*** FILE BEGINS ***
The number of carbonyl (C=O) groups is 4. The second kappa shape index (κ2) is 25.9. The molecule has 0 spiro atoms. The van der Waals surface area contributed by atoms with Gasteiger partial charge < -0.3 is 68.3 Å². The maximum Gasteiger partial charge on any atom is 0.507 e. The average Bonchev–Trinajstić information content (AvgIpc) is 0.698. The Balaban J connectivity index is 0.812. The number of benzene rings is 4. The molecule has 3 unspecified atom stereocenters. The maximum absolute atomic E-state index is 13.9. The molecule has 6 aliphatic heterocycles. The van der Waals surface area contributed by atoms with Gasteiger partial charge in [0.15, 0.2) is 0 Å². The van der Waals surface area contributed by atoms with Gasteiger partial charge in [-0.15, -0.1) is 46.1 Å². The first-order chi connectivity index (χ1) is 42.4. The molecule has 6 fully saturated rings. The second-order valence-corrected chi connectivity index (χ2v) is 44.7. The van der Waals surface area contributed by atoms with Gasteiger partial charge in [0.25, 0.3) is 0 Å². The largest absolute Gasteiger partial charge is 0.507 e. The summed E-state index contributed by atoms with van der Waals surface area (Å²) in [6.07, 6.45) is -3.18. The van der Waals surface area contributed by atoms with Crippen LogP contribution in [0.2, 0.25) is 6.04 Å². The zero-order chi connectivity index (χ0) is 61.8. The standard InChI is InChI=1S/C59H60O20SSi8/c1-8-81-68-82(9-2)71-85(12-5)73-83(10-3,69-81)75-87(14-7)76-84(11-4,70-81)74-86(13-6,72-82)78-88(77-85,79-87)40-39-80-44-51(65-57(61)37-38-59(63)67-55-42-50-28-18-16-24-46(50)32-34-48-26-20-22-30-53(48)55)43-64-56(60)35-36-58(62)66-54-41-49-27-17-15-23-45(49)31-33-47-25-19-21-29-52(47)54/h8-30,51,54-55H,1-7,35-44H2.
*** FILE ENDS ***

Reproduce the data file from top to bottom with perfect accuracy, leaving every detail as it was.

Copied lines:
The number of carbonyl (C=O) groups is 4. The second kappa shape index (κ2) is 25.9. The molecule has 0 spiro atoms. The van der Waals surface area contributed by atoms with Gasteiger partial charge < -0.3 is 68.3 Å². The maximum Gasteiger partial charge on any atom is 0.507 e. The average Bonchev–Trinajstić information content (AvgIpc) is 0.698. The Balaban J connectivity index is 0.812. The number of benzene rings is 4. The molecule has 3 unspecified atom stereocenters. The maximum absolute atomic E-state index is 13.9. The molecule has 6 aliphatic heterocycles. The van der Waals surface area contributed by atoms with Gasteiger partial charge in [0.15, 0.2) is 0 Å². The van der Waals surface area contributed by atoms with Gasteiger partial charge in [-0.15, -0.1) is 46.1 Å². The first-order chi connectivity index (χ1) is 42.4. The molecule has 6 fully saturated rings. The second-order valence-corrected chi connectivity index (χ2v) is 44.7. The van der Waals surface area contributed by atoms with Gasteiger partial charge in [0.25, 0.3) is 0 Å². The largest absolute Gasteiger partial charge is 0.507 e. The summed E-state index contributed by atoms with van der Waals surface area (Å²) in [6.07, 6.45) is -3.18. The van der Waals surface area contributed by atoms with Crippen LogP contribution in [0.2, 0.25) is 6.04 Å². The zero-order chi connectivity index (χ0) is 61.8. The standard InChI is InChI=1S/C59H60O20SSi8/c1-8-81-68-82(9-2)71-85(12-5)73-83(10-3,69-81)75-87(14-7)76-84(11-4,70-81)74-86(13-6,72-82)78-88(77-85,79-87)40-39-80-44-51(65-57(61)37-38-59(63)67-55-42-50-28-18-16-24-46(50)32-34-48-26-20-22-30-53(48)55)43-64-56(60)35-36-58(62)66-54-41-49-27-17-15-23-45(49)31-33-47-25-19-21-29-52(47)54/h8-30,51,54-55H,1-7,35-44H2.